Another big blind spot for medtech companies is knowledge about the data they already have, where it is located and whether it is being repurposed efficiently. Today, it is conceivable that companies may be utilizing more than 50% of data researched for one-time projects and then erasing it from their systems or never using it again. Also, a majority of data device companies collect is often segregated into silos by business units sitting in separate databases or even only recorded on excel spread sheets, never shared across the organization to determine if it may be relevant for other projects and initiatives.
An additional challenge comes with merging data and similar data types from different sources. This is on top of managing an array of data fields, naming conventions, terminologies, update frequencies, data accuracy, data rules, and constantly changing public domain data. It becomes unbelievably challenging for medtech organizations to keep track of all these data elements and still provide a high-quality end product. All of these data process inefficiencies are holding back medical advances and timely medical device delivery to the patients that need them most.
Automating Data Analysis for Faster, Smarter Decisions
Medical and clinical data that can be utilized for the industry’s benefit will only continue to grow, including from incomplete or unvalidated data sources. The mission for medtech is to identify the right technology tools that can quickly and efficiently sift through both the good data and as well as the good nuggets in the bad data to make product development and delivery as precise and free of uncertainty as possible. There are AI and algorithim-based technologies that can centralize, integrate and cross-compare in advanced visual formats private, public and third-party aggregated data across a medical device organization and analyze, rank and score that data to optimize clinical trial decision-making and outcomes, to understand changing HCP and influencer dynamics that can impact device adoption, and ultimately maximize the work of every function within a medtech company. Social media and health insurance claims data, which can provide the freshest insights into a fast-changing healthcare environment, are two examples of categories that the industry is not necessarily utilizing advanced data intelligence analysis platforms to extract full value from.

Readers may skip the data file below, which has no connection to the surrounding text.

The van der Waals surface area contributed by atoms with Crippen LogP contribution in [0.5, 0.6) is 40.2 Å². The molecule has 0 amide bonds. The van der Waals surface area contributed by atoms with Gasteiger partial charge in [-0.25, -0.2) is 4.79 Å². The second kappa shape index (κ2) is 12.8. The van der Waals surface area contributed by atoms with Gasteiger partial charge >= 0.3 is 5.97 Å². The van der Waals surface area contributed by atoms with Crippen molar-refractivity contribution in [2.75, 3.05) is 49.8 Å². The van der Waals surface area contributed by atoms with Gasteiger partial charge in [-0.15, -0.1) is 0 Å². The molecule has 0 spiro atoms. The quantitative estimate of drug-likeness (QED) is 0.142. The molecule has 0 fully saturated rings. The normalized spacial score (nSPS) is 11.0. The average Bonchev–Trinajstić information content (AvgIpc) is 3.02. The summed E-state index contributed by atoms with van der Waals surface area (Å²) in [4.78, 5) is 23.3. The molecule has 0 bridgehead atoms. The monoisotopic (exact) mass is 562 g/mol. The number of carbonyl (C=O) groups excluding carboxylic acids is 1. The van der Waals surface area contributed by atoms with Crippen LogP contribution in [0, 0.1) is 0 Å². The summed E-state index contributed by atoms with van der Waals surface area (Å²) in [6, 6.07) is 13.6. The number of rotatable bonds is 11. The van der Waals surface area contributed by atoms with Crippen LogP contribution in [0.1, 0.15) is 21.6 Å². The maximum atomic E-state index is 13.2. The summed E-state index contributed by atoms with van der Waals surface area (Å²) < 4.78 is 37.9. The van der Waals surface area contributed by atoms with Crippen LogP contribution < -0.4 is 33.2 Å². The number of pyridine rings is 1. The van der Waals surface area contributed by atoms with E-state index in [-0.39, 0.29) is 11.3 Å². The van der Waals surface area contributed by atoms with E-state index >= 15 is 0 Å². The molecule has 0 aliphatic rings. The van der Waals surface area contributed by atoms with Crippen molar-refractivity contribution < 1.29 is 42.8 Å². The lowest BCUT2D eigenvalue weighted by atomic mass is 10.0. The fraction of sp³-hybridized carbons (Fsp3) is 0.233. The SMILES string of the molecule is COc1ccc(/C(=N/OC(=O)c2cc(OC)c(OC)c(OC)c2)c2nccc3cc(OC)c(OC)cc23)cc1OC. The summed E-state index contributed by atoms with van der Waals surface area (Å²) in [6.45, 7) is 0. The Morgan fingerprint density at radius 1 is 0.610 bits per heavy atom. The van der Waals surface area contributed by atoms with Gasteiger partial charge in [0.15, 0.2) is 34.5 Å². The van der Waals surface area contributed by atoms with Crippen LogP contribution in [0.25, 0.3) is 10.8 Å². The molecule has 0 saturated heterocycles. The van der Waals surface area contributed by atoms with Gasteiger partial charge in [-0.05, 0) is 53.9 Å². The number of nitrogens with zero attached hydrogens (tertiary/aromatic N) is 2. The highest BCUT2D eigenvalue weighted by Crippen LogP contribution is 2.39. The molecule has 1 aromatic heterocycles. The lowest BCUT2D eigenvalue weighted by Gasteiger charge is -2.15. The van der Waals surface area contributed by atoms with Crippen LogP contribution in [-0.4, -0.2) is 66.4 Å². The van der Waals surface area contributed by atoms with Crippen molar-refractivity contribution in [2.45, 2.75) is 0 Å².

With today’s available technologies, device companies can achieve a new level of performance by linking internal and external data sets to build a predictive machine-learning model with a higher degree of precision in predicting drivers of clinical trial site performance (for example, site congestion, protocol parameters and excitement around the target). The use of predictive models can sometimes help achieve a three to six month faster enrollment of patients for clinical trials and a reduced default rate for trials. New machine-learning technologies can also create new standards of data trustworthiness and accountability for the device industry where they can use internal tools to run trial feasibility simulations and share that data with CROs to identify the best PIs for a clinical trial, saving time and money.
The end result of the medtech industry increasing its utilization of predictive AI-based data intelligence and analytics tools is faster, smarter data-driven decisions. This is critical when every day a new drug or device is delayed coming to market where depending on market share and indication, sponsors stand to lose $600,000-$8,000,000 in revenues *. ( * https://drug-dev.com/cost-of-disrupted-clinical-research-due-to-covid-19-equates-to-10-billion-potential-study-delays/)Reducing these delays is a win for device companies and the patients they serve.
Ultimately, the goal of combining new approaches to data handling with advances in clinical and medical data intelligence technologies is for the medtech sector to achieve the highest levels possible for data optimization, which if reached, can greatly accelerate products to market. To transform device development, this acceleration can be combined with improved quality and compliance, enhanced patient and healthcare professional experience, better insights and decision-making, and a reduction in development costs.
Clearly, the medical device industry has a mandate for finding solutions to a data dysfunction conundrum that has existed for far too long that can be reached by changing mindsets about how to truly make data an asset and adopting technologies that can turn data assets into robust data insights.